Part of The 100 Greatest Movies I’ve Ever Seen list.
Jeanne Dielman, 23, quai du Commerce, 1080 Bruxelles
dir. Chantal Akerman scr. Chantal Akerman cin. Babette Mangolte with Delphine Seyrig and Jan Dacorte
In 100 words: Jeanne Dielman is a true action movie: Akerman trains her camera on the moments of in-between of a woman’s life, which cinema rarely if ever focuses on. The protracted length of the film is crucial to its success—we see the titular heroine go through her routine with monotonous precision until she quietly but unmistakably falls off it. I love how Akerman never cuts away from an action, letting her audience feel the weight of time pass as she completes a task. Plus, the surprising drama she wrings out of the mundane is spectacular. Spare but majestic, enigmatic and memorable.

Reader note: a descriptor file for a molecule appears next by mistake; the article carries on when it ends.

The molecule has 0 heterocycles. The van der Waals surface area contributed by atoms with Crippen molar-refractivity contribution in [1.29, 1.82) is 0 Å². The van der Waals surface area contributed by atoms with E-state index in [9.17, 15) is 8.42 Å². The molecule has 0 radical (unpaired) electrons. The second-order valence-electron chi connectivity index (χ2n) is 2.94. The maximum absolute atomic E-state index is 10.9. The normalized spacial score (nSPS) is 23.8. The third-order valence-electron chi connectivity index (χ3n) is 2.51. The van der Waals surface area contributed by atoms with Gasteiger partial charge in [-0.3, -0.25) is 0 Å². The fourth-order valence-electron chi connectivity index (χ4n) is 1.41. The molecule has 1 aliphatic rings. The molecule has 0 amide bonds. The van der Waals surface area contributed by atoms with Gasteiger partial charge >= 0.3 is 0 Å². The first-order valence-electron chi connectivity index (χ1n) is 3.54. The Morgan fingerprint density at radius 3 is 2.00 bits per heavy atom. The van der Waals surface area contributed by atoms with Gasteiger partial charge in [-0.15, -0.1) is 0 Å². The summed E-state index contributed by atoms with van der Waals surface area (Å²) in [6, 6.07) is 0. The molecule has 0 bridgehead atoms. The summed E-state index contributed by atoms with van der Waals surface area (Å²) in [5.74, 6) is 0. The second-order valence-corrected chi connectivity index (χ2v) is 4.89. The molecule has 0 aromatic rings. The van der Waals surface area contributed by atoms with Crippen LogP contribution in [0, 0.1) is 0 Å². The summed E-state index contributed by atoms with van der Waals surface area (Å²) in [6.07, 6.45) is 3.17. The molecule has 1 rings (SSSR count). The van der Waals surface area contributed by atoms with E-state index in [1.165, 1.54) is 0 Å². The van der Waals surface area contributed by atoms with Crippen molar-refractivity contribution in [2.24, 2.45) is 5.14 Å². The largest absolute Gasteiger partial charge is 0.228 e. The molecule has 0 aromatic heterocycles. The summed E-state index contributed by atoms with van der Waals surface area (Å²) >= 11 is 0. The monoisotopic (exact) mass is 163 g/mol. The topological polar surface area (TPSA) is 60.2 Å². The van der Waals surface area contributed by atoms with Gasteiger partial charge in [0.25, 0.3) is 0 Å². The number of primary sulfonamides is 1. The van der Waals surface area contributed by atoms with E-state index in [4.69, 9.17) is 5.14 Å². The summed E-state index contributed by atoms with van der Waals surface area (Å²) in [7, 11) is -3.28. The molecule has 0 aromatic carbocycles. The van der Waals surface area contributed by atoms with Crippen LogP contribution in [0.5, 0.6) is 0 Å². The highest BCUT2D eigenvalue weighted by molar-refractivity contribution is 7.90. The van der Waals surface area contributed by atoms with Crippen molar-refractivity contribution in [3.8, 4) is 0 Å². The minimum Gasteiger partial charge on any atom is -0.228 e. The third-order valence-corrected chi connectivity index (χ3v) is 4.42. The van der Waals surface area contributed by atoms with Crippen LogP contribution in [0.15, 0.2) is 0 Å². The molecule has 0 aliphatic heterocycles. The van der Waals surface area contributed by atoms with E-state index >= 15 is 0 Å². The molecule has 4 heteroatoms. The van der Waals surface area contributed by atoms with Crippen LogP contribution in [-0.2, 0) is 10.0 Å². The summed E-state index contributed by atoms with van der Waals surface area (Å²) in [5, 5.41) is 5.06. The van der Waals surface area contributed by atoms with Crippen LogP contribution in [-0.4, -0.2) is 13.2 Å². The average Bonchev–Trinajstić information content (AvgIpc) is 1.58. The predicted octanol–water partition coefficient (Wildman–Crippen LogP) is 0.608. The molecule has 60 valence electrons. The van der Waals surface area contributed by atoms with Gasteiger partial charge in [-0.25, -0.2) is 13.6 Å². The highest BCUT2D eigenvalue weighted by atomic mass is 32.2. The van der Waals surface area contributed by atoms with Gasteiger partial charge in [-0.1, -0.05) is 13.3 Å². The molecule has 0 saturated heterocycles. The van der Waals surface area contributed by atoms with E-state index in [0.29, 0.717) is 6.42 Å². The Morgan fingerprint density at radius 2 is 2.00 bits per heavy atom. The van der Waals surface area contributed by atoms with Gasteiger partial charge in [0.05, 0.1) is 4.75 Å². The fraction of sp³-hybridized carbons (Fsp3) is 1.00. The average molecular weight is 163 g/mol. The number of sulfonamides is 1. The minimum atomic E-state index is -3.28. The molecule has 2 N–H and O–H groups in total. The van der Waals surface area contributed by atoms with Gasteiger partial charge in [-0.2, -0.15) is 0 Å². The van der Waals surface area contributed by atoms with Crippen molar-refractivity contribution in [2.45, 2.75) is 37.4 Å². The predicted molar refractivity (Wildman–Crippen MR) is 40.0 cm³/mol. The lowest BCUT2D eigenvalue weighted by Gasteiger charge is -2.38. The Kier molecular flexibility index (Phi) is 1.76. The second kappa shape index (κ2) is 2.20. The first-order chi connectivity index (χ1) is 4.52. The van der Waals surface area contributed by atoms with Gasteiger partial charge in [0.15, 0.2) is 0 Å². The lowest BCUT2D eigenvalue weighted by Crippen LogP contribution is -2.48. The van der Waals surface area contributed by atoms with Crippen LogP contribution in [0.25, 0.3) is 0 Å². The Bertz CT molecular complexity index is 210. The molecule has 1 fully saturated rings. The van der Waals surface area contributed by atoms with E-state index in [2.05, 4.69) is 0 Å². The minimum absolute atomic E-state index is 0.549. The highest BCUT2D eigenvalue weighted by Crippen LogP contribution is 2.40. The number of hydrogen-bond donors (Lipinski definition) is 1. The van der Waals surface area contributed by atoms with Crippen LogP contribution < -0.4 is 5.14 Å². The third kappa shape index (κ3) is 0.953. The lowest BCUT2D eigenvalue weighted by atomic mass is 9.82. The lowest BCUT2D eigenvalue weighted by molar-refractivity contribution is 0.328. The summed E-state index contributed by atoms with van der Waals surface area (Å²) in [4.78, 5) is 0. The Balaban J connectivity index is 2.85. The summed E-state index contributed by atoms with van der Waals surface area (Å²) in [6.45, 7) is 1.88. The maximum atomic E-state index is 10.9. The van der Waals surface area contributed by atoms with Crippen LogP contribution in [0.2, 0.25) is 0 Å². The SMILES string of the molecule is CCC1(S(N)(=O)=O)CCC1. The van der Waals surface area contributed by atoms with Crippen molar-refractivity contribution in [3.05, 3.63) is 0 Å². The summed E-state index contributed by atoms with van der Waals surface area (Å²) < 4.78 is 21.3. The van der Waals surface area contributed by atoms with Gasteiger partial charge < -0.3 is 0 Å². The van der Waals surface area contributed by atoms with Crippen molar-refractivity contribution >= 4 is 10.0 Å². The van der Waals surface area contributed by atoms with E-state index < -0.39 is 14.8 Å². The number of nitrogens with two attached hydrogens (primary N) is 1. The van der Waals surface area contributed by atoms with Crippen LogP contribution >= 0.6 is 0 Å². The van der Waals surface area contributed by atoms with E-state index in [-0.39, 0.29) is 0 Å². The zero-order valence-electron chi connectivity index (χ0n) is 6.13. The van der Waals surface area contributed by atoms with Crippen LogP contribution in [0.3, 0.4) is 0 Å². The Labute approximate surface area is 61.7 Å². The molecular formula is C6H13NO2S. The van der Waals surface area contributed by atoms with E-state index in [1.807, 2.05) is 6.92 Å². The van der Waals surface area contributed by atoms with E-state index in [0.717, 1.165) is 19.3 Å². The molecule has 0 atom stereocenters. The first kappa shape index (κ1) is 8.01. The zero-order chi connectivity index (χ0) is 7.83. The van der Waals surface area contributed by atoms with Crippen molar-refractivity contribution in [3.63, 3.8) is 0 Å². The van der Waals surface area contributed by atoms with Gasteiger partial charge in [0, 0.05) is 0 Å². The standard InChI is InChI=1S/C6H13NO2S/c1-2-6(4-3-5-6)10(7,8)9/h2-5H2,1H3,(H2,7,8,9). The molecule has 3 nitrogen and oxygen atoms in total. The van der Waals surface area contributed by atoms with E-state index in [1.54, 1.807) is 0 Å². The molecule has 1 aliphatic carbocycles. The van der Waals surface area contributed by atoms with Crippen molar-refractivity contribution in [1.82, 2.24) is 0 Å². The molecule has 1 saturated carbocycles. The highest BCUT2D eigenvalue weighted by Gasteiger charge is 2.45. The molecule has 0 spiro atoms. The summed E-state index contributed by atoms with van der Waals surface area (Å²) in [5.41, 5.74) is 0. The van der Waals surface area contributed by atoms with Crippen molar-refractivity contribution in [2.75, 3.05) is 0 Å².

Other Movies for Context: Todd Haynes’ Safe comes the closest to evoking the power of this movie’s focus on domestic woman’s life. Akerman’s long scrupulous takes here are evoked in other works of art, including Apichatpong Weerasethakul, whose works like Cemetery of Splendour (2015) or Syndromes and a Century (2006) rely on long unbroken takes that value camera placement above all else. As for Akerman, I’ve seen her film Je Tu Il Elle (1974), which has the spareness that she’s known for but less of the drama that this one has.